To be clear on the law, there is no prohibition against dual nationals serving in Congress. “The only qualifications for serving in Congress are age, being a U.S. citizen for at least nine years for the Senate, and living in the state you represent at the time of election,” said Molly Reynolds of the Brookings Institution to Politifact.
Unlike officials at federal agencies, lawmakers do not have security clearances per se, experts told Roll Call. Rather, members of Congress are by tradition deemed inherently trustworthy by dint of the offices they hold, although they are subject to punishment under the Senate ethics code for revealing classified information.
Pompeo was also queried on the topic. “With respect to the information they are provided, every member gets access to classified information,” he said. “Members that serve on certain committees get certain additional information, more sensitive information, and then members who serve on the intelligence committees or senior leaders who are part of the gang of eight, get even more detailed, more sensitive material.”
“But there’s not a member of Congress who asks for information from the executive branch, whether they’re asking for information from treasury on financial matters, whether they’re asking for information on military situations from the department of defense, who asks for information, who won’t be provided that information.”
“Because of a clearance process they’ll be provided that information because they’re dually entitled to it because they were elected to represent the people of their district or in this case of the state of Pennsylvania.”
“The election of a dual citizen would raise novel security policy questions,” said Steven Aftergood, director of the Government Secrecy Project with the Federation of American Scientists, in an email.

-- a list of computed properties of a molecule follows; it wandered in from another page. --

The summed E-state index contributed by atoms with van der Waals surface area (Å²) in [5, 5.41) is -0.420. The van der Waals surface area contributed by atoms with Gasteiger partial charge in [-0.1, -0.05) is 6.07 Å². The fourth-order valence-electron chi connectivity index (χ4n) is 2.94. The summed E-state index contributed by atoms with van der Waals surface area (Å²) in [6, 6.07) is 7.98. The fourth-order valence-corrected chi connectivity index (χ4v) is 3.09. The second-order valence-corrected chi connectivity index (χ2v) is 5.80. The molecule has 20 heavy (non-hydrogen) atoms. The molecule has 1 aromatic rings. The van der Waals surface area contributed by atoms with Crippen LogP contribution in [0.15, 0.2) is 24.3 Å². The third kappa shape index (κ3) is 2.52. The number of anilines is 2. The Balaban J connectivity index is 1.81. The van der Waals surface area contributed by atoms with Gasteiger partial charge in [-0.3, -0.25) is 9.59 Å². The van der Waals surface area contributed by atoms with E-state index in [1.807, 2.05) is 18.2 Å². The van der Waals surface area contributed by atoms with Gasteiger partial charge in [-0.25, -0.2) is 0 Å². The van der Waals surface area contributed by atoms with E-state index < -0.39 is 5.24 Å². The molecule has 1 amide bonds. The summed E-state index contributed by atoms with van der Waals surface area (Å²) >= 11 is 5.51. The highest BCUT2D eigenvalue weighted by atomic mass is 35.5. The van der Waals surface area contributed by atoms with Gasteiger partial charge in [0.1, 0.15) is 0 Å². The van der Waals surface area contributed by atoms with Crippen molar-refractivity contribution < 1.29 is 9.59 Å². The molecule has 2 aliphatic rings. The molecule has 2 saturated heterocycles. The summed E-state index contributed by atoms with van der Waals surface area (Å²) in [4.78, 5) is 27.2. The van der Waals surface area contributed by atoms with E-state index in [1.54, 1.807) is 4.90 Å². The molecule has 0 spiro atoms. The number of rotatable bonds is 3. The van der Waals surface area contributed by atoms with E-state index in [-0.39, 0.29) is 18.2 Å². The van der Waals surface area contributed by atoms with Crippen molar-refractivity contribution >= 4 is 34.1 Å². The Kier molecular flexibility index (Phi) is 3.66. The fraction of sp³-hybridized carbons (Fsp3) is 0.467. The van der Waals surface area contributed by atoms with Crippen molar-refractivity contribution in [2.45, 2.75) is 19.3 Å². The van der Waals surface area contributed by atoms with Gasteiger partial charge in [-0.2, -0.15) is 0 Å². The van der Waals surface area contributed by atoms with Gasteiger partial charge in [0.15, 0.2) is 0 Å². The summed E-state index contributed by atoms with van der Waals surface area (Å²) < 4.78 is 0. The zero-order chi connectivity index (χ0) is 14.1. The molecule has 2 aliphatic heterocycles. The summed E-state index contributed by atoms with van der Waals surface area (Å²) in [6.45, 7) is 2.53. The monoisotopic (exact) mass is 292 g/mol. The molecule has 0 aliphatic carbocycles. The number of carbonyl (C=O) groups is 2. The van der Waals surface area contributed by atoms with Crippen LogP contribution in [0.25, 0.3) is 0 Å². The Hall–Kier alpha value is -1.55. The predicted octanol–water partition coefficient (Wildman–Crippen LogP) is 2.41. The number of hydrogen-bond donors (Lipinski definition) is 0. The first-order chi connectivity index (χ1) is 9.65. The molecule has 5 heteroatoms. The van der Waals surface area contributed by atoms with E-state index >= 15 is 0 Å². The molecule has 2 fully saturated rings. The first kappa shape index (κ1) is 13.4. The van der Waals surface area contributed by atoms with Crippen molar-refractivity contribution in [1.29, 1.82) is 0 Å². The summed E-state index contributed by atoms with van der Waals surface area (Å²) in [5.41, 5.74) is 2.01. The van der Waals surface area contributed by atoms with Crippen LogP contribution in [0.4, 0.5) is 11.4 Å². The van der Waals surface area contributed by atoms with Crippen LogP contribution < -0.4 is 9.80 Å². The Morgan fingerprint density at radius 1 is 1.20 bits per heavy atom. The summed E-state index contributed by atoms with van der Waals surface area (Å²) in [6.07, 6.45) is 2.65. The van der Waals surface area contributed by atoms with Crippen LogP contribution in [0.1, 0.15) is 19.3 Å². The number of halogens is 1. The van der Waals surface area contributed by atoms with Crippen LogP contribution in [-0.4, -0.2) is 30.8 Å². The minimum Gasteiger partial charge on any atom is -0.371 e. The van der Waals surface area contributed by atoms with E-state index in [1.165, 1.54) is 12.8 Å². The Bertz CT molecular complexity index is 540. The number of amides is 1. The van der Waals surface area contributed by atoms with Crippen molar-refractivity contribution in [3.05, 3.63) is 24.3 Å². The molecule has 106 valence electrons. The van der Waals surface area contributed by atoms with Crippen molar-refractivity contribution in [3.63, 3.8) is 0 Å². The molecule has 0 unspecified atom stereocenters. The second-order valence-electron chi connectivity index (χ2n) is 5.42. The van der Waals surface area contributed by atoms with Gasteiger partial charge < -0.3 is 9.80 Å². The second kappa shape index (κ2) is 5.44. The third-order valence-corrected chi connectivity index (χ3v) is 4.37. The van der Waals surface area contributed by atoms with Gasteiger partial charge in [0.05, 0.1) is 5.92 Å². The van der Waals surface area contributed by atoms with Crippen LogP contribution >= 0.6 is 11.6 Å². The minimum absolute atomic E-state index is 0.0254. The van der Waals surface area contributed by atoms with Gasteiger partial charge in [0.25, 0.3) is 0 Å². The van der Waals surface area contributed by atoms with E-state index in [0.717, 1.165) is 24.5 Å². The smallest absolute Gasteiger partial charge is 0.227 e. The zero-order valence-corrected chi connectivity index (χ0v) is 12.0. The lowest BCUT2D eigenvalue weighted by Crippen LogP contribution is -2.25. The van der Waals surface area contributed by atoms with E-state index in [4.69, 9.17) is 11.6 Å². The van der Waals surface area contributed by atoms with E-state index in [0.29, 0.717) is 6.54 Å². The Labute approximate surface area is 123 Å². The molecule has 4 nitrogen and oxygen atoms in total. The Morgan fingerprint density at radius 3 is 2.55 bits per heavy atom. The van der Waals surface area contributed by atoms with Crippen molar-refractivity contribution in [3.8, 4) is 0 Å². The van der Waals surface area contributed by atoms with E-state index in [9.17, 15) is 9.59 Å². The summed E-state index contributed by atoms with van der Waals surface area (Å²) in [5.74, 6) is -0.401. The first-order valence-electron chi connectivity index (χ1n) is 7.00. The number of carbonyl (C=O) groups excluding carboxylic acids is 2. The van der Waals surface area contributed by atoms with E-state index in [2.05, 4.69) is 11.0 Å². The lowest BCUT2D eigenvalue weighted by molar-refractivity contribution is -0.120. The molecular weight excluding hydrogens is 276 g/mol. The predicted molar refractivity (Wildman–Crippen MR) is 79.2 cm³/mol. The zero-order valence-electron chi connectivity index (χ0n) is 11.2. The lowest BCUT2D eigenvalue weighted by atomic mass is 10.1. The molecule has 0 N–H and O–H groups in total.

“Currently, members of Congress are not required to hold a security clearance in order to access classified information. But the election of a person with dual citizenship might lead Congress to revise its rules in such a way as to limit the dual citizen’s access to certain types of classified information. Even if Congress did not act, executive branch agencies might unilaterally seek to withhold certain classified information from a dual citizen in Congress.”
Aftergood concluded that he “would expect congressional leaders to reach an understanding with the new, dual citizen member that would authorize classified information sharing under certain ground rules and with some limitations.”
History has examples of dual citizenships by presidents, including James Buchanan and Chester Arthur, both British subjects. It was Theodore Roosevelt who first raised the question about dual citizenship in regard to politics, calling it a self-evident absurdity. Most recently, Ted Cruz’s Canadian citizenship was raised when he ran in the Republican presidential primaries in 2016, despite renouncing two years earlier.
“Is [Oz] really an agent of the government? There’s not really any evidence of that,” said Steven Cook, senior fellow at the Council on Foreign Relations. “But if Oz has business connections that rely on being in the good graces of the government, there are legitimate questions about his views on these issues.”